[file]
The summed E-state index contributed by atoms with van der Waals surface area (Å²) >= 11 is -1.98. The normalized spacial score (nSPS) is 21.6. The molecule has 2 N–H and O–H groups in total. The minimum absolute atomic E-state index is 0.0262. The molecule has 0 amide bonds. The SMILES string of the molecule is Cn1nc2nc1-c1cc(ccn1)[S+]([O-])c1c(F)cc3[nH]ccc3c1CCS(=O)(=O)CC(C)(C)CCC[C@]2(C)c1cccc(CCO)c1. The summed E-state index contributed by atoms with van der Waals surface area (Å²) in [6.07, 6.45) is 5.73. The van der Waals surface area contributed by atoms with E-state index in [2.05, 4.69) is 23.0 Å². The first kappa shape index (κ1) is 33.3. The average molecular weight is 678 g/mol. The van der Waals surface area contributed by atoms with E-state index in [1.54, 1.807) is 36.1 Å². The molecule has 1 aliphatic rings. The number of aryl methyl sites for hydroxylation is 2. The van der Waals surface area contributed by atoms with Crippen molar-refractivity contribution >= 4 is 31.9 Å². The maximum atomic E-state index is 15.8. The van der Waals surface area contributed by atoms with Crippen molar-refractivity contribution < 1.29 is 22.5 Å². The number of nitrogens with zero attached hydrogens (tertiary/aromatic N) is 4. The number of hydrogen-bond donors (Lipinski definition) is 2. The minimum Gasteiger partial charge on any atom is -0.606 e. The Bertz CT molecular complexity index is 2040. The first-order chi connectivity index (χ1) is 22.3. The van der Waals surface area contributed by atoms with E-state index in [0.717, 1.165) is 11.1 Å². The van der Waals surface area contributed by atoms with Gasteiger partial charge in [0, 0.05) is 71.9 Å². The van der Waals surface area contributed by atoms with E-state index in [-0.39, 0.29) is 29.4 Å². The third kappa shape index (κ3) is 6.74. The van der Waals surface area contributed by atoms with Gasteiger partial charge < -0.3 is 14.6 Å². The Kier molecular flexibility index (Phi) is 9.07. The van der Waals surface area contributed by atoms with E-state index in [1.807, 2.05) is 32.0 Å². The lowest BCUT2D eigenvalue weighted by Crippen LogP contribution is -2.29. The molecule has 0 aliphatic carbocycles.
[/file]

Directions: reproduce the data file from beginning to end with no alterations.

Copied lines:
The summed E-state index contributed by atoms with van der Waals surface area (Å²) >= 11 is -1.98. The normalized spacial score (nSPS) is 21.6. The molecule has 2 N–H and O–H groups in total. The minimum absolute atomic E-state index is 0.0262. The molecule has 0 amide bonds. The SMILES string of the molecule is Cn1nc2nc1-c1cc(ccn1)[S+]([O-])c1c(F)cc3[nH]ccc3c1CCS(=O)(=O)CC(C)(C)CCC[C@]2(C)c1cccc(CCO)c1. The summed E-state index contributed by atoms with van der Waals surface area (Å²) in [6.07, 6.45) is 5.73. The van der Waals surface area contributed by atoms with E-state index in [2.05, 4.69) is 23.0 Å². The first kappa shape index (κ1) is 33.3. The average molecular weight is 678 g/mol. The van der Waals surface area contributed by atoms with E-state index in [1.54, 1.807) is 36.1 Å². The molecule has 1 aliphatic rings. The number of aryl methyl sites for hydroxylation is 2. The van der Waals surface area contributed by atoms with Crippen molar-refractivity contribution >= 4 is 31.9 Å². The maximum atomic E-state index is 15.8. The van der Waals surface area contributed by atoms with Crippen molar-refractivity contribution < 1.29 is 22.5 Å². The number of nitrogens with zero attached hydrogens (tertiary/aromatic N) is 4. The number of hydrogen-bond donors (Lipinski definition) is 2. The minimum Gasteiger partial charge on any atom is -0.606 e. The Bertz CT molecular complexity index is 2040. The first-order chi connectivity index (χ1) is 22.3. The van der Waals surface area contributed by atoms with E-state index in [0.717, 1.165) is 11.1 Å². The van der Waals surface area contributed by atoms with Gasteiger partial charge in [0, 0.05) is 71.9 Å². The van der Waals surface area contributed by atoms with E-state index in [-0.39, 0.29) is 29.4 Å². The third kappa shape index (κ3) is 6.74. The van der Waals surface area contributed by atoms with Gasteiger partial charge < -0.3 is 14.6 Å². The Kier molecular flexibility index (Phi) is 9.07. The van der Waals surface area contributed by atoms with E-state index in [1.807, 2.05) is 32.0 Å². The lowest BCUT2D eigenvalue weighted by Crippen LogP contribution is -2.29. The molecule has 0 aliphatic carbocycles.